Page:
The plot was a little shaky, and you could tell that it wasn't given the same attention as the OVERALL plot of the series. It was a subplot. Those were handled bet...more
I have noticed that some authors need a significant number of pages to develop plot lines that in...more
The beauty of the other trilogy was how the twists and turns would make the ending completely unpredicable. With this one, at least the first book, you did know how it was going to end roughly. That said, there are a few seeds that have been planted that will probably be relevant for the next couple of books. I think my...more
The characters are the same as always,; well, even 'matured', if you may, so they show depth that others book not always show. The world is as beautiful and complex as ever, and then of course there's the politics and court intrigue... even if this one is but a prelude of what is to come.
One of the things I like most of these books, outside of character and world development, is that no matter what book yo...more
After finishing the Tawny Man series, I was really glad I read the Liveship Traders series first because there were references that I could link together, since they are written in the same world (though the stories are completely unrelated).
The Tawny Man series begins where the Farseer series ended, though some time in the future, and though this series are a...more
The first part is somewhat slow, really. The author retells past events, but Fitz musings and thoughts are at times repetitive and the true story starts after a lot of pages have gone.
The Farseer readers will be...more
On that note - there seems to be tons of holes in the magic system. There are just so many inconsistencies. I realize that Fitz doesn't know about the Skill or the Wit completely, but there were times he COULD have used the Wit, bu...more
Fool's Errand takes place fifteen years after the events of the Red Ship Wars. Fitz, who goes by the name of Tom Badgerlock, now lives a quiet life in a remote cottage by the woods with his wolf Nighteyes and his foster son Hap, a mismatched-eyed boy brought to him years ago by Startling.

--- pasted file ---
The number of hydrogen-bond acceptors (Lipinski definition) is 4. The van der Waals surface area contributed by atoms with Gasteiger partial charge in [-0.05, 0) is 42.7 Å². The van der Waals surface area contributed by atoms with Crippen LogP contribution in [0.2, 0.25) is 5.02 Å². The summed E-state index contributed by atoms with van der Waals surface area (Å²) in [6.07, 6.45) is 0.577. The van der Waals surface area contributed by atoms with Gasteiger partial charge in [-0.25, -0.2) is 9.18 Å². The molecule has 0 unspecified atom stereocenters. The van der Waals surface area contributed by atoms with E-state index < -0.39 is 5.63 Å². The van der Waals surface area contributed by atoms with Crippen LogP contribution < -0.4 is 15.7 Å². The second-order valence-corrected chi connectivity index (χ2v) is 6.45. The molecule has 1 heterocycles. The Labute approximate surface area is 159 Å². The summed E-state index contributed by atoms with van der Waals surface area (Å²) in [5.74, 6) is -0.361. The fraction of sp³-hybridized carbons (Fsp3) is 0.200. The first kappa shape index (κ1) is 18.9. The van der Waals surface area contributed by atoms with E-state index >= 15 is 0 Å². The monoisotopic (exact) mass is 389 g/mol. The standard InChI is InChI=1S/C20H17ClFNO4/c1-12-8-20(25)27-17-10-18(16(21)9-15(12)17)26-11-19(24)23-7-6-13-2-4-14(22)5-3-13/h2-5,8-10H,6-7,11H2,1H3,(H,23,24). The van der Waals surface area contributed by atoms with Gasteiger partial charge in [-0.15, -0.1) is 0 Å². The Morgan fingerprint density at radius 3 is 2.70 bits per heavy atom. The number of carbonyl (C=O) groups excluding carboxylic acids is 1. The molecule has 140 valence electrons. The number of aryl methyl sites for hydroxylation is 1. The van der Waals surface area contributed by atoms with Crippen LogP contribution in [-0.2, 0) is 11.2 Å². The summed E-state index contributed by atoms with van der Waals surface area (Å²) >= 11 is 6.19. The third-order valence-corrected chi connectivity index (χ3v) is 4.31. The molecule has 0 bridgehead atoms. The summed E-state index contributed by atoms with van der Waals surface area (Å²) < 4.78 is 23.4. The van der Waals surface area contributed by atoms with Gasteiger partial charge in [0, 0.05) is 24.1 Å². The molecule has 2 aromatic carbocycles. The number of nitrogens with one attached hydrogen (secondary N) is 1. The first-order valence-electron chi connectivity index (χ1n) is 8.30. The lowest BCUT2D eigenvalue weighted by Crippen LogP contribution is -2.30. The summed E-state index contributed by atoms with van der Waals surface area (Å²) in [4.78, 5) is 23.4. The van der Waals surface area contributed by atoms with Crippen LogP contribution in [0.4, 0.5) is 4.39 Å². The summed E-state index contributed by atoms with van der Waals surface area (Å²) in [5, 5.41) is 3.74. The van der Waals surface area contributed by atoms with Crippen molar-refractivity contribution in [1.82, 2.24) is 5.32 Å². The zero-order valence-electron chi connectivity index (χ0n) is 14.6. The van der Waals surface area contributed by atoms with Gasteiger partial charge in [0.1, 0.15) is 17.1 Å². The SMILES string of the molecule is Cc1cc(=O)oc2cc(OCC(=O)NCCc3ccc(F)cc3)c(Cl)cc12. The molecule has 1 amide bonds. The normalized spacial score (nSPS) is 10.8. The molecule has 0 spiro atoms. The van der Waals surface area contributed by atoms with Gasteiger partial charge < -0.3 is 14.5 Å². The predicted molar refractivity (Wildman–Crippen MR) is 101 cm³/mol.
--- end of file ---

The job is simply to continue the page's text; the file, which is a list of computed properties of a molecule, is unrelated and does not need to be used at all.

The Minstrel's visits are the only regular ones he gets, bringing him comfort but also news from the world around. The on...more
Para todos os fãs da saga já mencionada, este regresso dos seus personagens e as novas viagens pelos seus mágicos e estranhos caminhos, são...more
some quotes that really stuck with me:
"A while later, lingered in the hinterlands of sleep. Sometimes i think there is more rest in that place between wakefulness and sleep than there is in true sleep. the mind walks in the twilight of both states, and finds the truths that are hidden alike by daylight and dreams. things we are not ready to know abide in that place, awaiting that unguarded frame of mind."
"I waited. Si...more
Fifteens years have passed since the end of the Red Ship War with the Outlanders. Since then Fitz and Nighteyes have been travelling the Six Duchies until finally settling in an old abandoned cottage, far from Buckkeep and the Farseers as possible.
While Fitz dwells in his quiet life, the Witted are being persecuted for their magic; and the young Prince Dutiful has disappeared just before his crucial wedding to an Outlander princess, to bri...more
Negatives: way too much filler. There was a lot of unnecessary dialogue and explanations and just words! So tedious in places. For example, at one pont Fitz suddenly becomes fashionista and starts gushing about his clothing, the cut and fit etc. where did that come from. So unlike the character up to that point. Also, I feel that w...more
The scope of the story is much smaller, and it takes a while to get going. I don't blame anyone for that because there's 15 years between Assassin's Quest and the beginning of this book, and because (understa...more
|Fantasy Book Club...: Fool's Errand (Tawny Man #1) - Finished Reading *SPOILERS*||16||44||Mar 30, 2012 10:06pm|
|Fantasy Book Club...: Fool's Errand (Tawny Man #1) - Planning to Read, Roll Call, First Impressions||26||42||Mar 24, 2012 06:22pm|